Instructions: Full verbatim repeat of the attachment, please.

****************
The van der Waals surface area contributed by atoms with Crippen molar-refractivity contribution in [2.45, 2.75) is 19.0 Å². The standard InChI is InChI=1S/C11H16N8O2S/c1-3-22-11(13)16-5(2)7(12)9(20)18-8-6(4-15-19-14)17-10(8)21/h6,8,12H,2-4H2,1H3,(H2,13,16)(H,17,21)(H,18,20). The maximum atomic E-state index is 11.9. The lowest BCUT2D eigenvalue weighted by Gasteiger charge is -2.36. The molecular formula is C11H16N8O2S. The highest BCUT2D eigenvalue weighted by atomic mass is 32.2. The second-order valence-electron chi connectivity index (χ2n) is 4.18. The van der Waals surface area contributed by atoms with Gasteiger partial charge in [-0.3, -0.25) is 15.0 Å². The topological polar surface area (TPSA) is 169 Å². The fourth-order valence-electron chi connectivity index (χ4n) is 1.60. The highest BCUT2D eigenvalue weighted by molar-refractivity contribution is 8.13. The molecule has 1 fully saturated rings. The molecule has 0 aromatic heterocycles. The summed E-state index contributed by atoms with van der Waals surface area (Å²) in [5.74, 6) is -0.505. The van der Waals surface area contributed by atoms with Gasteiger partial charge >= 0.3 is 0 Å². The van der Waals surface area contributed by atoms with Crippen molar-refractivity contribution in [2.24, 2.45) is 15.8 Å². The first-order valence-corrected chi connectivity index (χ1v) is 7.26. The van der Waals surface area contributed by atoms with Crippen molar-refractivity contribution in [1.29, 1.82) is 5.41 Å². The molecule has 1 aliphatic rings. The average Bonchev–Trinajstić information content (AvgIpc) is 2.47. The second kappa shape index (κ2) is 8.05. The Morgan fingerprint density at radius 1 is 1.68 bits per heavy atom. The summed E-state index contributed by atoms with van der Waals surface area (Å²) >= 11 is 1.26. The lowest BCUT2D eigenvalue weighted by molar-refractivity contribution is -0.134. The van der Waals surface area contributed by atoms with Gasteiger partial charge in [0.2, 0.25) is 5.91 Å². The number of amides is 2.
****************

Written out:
The van der Waals surface area contributed by atoms with Crippen molar-refractivity contribution in [2.45, 2.75) is 19.0 Å². The standard InChI is InChI=1S/C11H16N8O2S/c1-3-22-11(13)16-5(2)7(12)9(20)18-8-6(4-15-19-14)17-10(8)21/h6,8,12H,2-4H2,1H3,(H2,13,16)(H,17,21)(H,18,20). The maximum atomic E-state index is 11.9. The lowest BCUT2D eigenvalue weighted by Gasteiger charge is -2.36. The molecular formula is C11H16N8O2S. The highest BCUT2D eigenvalue weighted by atomic mass is 32.2. The second-order valence-electron chi connectivity index (χ2n) is 4.18. The van der Waals surface area contributed by atoms with Gasteiger partial charge in [-0.3, -0.25) is 15.0 Å². The topological polar surface area (TPSA) is 169 Å². The fourth-order valence-electron chi connectivity index (χ4n) is 1.60. The highest BCUT2D eigenvalue weighted by molar-refractivity contribution is 8.13. The molecule has 1 fully saturated rings. The molecule has 0 aromatic heterocycles. The summed E-state index contributed by atoms with van der Waals surface area (Å²) in [5.74, 6) is -0.505. The van der Waals surface area contributed by atoms with Gasteiger partial charge >= 0.3 is 0 Å². The van der Waals surface area contributed by atoms with Crippen molar-refractivity contribution in [2.24, 2.45) is 15.8 Å². The first-order valence-corrected chi connectivity index (χ1v) is 7.26. The van der Waals surface area contributed by atoms with Crippen molar-refractivity contribution in [1.29, 1.82) is 5.41 Å². The molecule has 1 aliphatic rings. The average Bonchev–Trinajstić information content (AvgIpc) is 2.47. The second kappa shape index (κ2) is 8.05. The Morgan fingerprint density at radius 1 is 1.68 bits per heavy atom. The summed E-state index contributed by atoms with van der Waals surface area (Å²) >= 11 is 1.26. The lowest BCUT2D eigenvalue weighted by molar-refractivity contribution is -0.134. The van der Waals surface area contributed by atoms with Gasteiger partial charge in [0.2, 0.25) is 5.91 Å². The number of amides is 2.